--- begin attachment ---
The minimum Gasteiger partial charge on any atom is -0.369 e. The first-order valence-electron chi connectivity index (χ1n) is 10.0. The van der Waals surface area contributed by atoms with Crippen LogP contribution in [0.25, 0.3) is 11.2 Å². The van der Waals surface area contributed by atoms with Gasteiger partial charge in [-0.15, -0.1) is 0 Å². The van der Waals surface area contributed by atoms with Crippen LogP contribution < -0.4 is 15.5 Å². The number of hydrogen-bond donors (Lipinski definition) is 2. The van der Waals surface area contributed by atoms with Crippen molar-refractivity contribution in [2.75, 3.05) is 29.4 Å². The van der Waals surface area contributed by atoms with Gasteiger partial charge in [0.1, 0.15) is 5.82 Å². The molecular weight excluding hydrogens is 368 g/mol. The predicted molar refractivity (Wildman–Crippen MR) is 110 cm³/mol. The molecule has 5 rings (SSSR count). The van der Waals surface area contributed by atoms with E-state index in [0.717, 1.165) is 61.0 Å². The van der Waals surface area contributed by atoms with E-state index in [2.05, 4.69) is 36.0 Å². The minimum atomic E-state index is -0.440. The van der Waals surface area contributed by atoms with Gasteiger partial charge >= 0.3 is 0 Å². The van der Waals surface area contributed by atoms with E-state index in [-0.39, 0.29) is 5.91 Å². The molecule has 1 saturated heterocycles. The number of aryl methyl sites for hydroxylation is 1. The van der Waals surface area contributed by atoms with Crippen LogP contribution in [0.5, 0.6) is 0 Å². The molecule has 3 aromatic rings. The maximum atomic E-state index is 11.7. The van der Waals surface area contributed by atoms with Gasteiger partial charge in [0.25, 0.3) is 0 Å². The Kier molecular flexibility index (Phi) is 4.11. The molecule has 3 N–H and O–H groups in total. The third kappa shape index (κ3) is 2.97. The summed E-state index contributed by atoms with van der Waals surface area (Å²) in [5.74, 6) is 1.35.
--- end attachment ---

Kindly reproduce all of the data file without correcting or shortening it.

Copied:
The minimum Gasteiger partial charge on any atom is -0.369 e. The first-order valence-electron chi connectivity index (χ1n) is 10.0. The van der Waals surface area contributed by atoms with Crippen LogP contribution in [0.25, 0.3) is 11.2 Å². The van der Waals surface area contributed by atoms with Gasteiger partial charge in [-0.15, -0.1) is 0 Å². The van der Waals surface area contributed by atoms with Crippen LogP contribution < -0.4 is 15.5 Å². The number of hydrogen-bond donors (Lipinski definition) is 2. The van der Waals surface area contributed by atoms with Crippen molar-refractivity contribution in [2.75, 3.05) is 29.4 Å². The van der Waals surface area contributed by atoms with Gasteiger partial charge in [0.1, 0.15) is 5.82 Å². The molecular weight excluding hydrogens is 368 g/mol. The predicted molar refractivity (Wildman–Crippen MR) is 110 cm³/mol. The molecule has 5 rings (SSSR count). The van der Waals surface area contributed by atoms with E-state index in [0.717, 1.165) is 61.0 Å². The van der Waals surface area contributed by atoms with E-state index in [2.05, 4.69) is 36.0 Å². The minimum atomic E-state index is -0.440. The van der Waals surface area contributed by atoms with Gasteiger partial charge >= 0.3 is 0 Å². The van der Waals surface area contributed by atoms with E-state index in [-0.39, 0.29) is 5.91 Å². The molecule has 1 saturated heterocycles. The number of aryl methyl sites for hydroxylation is 1. The van der Waals surface area contributed by atoms with Crippen LogP contribution in [0.5, 0.6) is 0 Å². The molecule has 3 aromatic rings. The maximum atomic E-state index is 11.7. The van der Waals surface area contributed by atoms with Gasteiger partial charge in [0.25, 0.3) is 0 Å². The Kier molecular flexibility index (Phi) is 4.11. The molecule has 3 N–H and O–H groups in total. The third kappa shape index (κ3) is 2.97. The summed E-state index contributed by atoms with van der Waals surface area (Å²) in [5.74, 6) is 1.35.